Eastern Columbia Lofts | Los Angeles Conservancy
Photo by Adrian Scott Fine/L.A. Conservancy

Eastern Columbia Lofts

The Eastern Columbia Building, designed by Claud Beelman, opened on September 12, 1930, after just nine short months of construction. It was built as the new headquarters of the Eastern Outfitting Company and the Columbia Outfitting Company, furniture and clothing stores. With the construction of this lavish structure, the companies could also boast one of the largest buildings constructed in downtown until after WWII. Located in the Broadway Theatre and Commercial District, the Eastern Columbia Building is thirteen stories high. It is built of steel reinforced concrete and clad in glossy turquoise terra cotta trimmed with deep blue and gold terra cotta.

The building's vertical emphasis is accentuated by deeply recessed bands of paired windows and spandrels with copper panels separated by vertical columns.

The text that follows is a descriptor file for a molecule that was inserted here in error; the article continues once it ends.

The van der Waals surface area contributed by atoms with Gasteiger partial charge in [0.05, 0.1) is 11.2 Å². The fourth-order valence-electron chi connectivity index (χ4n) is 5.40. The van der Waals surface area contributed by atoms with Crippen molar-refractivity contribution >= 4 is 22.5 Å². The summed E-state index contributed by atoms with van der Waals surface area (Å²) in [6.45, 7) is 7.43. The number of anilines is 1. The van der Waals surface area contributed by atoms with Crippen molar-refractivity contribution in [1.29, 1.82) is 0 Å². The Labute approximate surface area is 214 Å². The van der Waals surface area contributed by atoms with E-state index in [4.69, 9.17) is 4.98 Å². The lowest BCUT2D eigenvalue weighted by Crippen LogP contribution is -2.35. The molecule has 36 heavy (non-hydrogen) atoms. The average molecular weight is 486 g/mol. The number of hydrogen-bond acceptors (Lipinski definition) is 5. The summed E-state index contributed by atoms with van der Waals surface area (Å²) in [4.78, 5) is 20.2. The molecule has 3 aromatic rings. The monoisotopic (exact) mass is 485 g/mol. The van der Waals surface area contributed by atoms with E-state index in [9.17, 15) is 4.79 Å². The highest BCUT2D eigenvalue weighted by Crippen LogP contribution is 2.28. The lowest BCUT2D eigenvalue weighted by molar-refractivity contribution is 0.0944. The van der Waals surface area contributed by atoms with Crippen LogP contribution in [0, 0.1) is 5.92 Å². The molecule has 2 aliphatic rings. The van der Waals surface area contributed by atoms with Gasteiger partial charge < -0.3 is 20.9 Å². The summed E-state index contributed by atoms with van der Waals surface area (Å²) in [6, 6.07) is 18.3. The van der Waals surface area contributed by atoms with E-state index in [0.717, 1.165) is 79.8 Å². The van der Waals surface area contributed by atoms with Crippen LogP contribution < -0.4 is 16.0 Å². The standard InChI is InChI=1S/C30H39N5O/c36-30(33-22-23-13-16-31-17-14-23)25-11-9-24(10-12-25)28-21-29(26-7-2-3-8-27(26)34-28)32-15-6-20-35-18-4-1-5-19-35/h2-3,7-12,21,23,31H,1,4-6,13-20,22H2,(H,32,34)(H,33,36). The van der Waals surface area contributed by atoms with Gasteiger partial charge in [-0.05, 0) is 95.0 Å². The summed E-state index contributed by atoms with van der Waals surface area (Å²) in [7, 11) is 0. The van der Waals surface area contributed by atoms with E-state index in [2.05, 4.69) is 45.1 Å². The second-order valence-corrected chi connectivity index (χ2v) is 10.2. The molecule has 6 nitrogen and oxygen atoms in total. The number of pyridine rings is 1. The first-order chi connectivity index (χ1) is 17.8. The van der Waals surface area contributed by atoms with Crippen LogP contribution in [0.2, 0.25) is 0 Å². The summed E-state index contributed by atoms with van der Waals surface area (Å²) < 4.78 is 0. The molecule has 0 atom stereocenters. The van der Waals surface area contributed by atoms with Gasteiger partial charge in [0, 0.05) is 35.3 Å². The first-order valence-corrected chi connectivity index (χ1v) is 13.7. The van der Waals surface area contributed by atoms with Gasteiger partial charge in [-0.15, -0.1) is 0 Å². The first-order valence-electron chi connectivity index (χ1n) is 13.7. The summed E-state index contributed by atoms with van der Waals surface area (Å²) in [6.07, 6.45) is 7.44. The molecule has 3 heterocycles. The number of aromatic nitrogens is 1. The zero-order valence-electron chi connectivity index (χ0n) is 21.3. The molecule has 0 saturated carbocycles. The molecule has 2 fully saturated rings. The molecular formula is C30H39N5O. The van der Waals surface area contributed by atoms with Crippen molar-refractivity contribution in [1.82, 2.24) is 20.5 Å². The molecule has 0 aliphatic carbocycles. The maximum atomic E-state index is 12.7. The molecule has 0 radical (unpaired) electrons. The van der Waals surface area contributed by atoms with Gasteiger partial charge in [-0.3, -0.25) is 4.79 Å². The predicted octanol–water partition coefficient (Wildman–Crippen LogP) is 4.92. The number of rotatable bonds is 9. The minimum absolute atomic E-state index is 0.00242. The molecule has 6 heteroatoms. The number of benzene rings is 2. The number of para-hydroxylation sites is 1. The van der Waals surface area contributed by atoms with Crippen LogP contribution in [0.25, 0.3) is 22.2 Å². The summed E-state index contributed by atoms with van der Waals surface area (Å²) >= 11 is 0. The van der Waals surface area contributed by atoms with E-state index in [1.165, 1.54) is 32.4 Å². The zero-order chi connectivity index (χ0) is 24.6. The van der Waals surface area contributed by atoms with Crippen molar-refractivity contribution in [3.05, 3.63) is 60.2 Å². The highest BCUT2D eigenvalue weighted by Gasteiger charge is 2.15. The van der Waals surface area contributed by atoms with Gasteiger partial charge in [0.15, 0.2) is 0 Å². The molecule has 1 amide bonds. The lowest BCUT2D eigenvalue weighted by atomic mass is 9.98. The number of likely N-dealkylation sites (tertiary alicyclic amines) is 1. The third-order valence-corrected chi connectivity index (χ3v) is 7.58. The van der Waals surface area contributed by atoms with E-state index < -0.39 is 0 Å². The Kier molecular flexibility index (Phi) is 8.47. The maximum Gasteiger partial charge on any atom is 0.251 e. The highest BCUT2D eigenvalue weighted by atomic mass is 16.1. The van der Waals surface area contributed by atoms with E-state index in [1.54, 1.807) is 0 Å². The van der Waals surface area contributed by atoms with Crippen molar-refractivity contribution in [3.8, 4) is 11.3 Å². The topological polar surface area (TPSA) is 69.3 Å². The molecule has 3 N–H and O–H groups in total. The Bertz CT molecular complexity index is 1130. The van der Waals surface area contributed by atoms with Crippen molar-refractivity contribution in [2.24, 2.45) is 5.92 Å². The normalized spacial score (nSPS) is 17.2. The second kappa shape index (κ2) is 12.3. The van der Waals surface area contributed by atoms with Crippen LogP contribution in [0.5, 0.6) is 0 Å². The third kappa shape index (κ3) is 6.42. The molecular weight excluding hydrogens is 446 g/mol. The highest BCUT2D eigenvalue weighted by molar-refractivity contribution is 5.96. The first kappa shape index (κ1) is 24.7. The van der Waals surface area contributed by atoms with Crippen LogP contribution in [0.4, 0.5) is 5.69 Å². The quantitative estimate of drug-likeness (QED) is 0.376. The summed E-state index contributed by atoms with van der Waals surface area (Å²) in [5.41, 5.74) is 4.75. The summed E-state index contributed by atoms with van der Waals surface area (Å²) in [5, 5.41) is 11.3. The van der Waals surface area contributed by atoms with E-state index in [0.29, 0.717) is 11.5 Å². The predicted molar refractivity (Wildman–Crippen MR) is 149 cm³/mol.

The façade is decorated with a wealth of motifs - sunburst patters, geometric shapes, zigzags, chevrons and stylized animal and plant forms. The building is capped with a four-sided clock tower emblazoned with the name Eastern in neon and crowned with a central smokestack surrounded by four stylized flying buttresses. The sidewalks surrounding the Broadway and Ninth Street sides of the building are of multi-colored terrazzo laid in dynamic pattern of zigzags and chevrons. The central main entrance has a spectacular recessed two-story vestibule adorned with a blue and gold terra cotta sunburst. The vestibule originally led to a pedestrian retail arcade running through the center of the building.

This downtown landmark underwent a $30 million conversion in 2006 into 140 luxury condominiums, earning a 2008 Conservancy Preservation Award.

Photo by Marisela Ramirez/L.A. Conservancy.

El Mercado

El Mercado, often known as "El Mercadito" to locals, embodies the traditional Mexican cultural identity of the Eastside.
Photo by Flora Chou/L.A. Conservancy

Brown Derby Dome

An iconic example of the roadside vernacular architecture that was especially popular in California and designed to capture the attention of passing motorists, the flagship location of the Brown Derby was actually built in the shape of a hat.
Photo by Jessica Hodgdon/L.A. Conservancy

Citizen Public Market

The building’s exterior is noted for its blending of Beaux Arts and Art Deco elements. Currently, the former publishing building is being adapted for a new use as a market hall with at least 10 different food stalls.